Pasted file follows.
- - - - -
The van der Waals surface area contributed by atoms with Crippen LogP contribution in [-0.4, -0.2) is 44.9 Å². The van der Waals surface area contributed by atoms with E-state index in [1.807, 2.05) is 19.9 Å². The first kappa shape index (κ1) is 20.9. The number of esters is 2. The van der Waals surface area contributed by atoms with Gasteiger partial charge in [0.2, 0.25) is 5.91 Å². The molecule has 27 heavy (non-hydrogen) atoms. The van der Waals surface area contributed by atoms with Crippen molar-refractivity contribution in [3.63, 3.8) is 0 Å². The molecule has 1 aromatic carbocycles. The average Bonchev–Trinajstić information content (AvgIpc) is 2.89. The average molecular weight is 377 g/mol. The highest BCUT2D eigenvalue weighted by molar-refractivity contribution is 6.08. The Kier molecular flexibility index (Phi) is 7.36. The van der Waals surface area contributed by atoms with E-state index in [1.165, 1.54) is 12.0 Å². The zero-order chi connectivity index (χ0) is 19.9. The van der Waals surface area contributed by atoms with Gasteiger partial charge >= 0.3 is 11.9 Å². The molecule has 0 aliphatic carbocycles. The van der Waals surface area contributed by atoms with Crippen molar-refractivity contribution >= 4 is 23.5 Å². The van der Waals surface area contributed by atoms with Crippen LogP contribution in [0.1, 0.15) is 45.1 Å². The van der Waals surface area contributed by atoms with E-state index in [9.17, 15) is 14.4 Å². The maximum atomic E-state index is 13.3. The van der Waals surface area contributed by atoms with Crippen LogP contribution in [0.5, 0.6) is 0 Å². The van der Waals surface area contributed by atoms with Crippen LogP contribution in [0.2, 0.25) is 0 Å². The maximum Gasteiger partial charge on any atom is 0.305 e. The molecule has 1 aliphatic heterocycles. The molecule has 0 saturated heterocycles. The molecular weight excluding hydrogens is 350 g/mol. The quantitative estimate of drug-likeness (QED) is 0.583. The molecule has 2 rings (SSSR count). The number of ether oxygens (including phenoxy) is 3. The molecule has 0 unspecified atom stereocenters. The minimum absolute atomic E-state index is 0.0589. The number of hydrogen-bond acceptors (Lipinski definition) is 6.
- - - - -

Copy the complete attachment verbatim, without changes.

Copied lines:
The van der Waals surface area contributed by atoms with Crippen LogP contribution in [-0.4, -0.2) is 44.9 Å². The van der Waals surface area contributed by atoms with E-state index in [1.807, 2.05) is 19.9 Å². The first kappa shape index (κ1) is 20.9. The number of esters is 2. The van der Waals surface area contributed by atoms with Gasteiger partial charge in [0.2, 0.25) is 5.91 Å². The molecule has 27 heavy (non-hydrogen) atoms. The van der Waals surface area contributed by atoms with Crippen molar-refractivity contribution in [3.63, 3.8) is 0 Å². The molecule has 1 aromatic carbocycles. The average Bonchev–Trinajstić information content (AvgIpc) is 2.89. The average molecular weight is 377 g/mol. The highest BCUT2D eigenvalue weighted by molar-refractivity contribution is 6.08. The Kier molecular flexibility index (Phi) is 7.36. The van der Waals surface area contributed by atoms with E-state index in [1.165, 1.54) is 12.0 Å². The zero-order chi connectivity index (χ0) is 19.9. The van der Waals surface area contributed by atoms with Gasteiger partial charge >= 0.3 is 11.9 Å². The molecule has 0 aliphatic carbocycles. The van der Waals surface area contributed by atoms with Crippen molar-refractivity contribution >= 4 is 23.5 Å². The van der Waals surface area contributed by atoms with Crippen LogP contribution in [0.1, 0.15) is 45.1 Å². The van der Waals surface area contributed by atoms with E-state index in [9.17, 15) is 14.4 Å². The maximum atomic E-state index is 13.3. The van der Waals surface area contributed by atoms with Crippen LogP contribution in [0.5, 0.6) is 0 Å². The van der Waals surface area contributed by atoms with Crippen LogP contribution in [0.2, 0.25) is 0 Å². The maximum Gasteiger partial charge on any atom is 0.305 e. The molecule has 1 aliphatic heterocycles. The molecule has 0 saturated heterocycles. The molecular weight excluding hydrogens is 350 g/mol. The quantitative estimate of drug-likeness (QED) is 0.583. The molecule has 2 rings (SSSR count). The number of ether oxygens (including phenoxy) is 3. The molecule has 0 unspecified atom stereocenters. The minimum absolute atomic E-state index is 0.0589. The number of hydrogen-bond acceptors (Lipinski definition) is 6.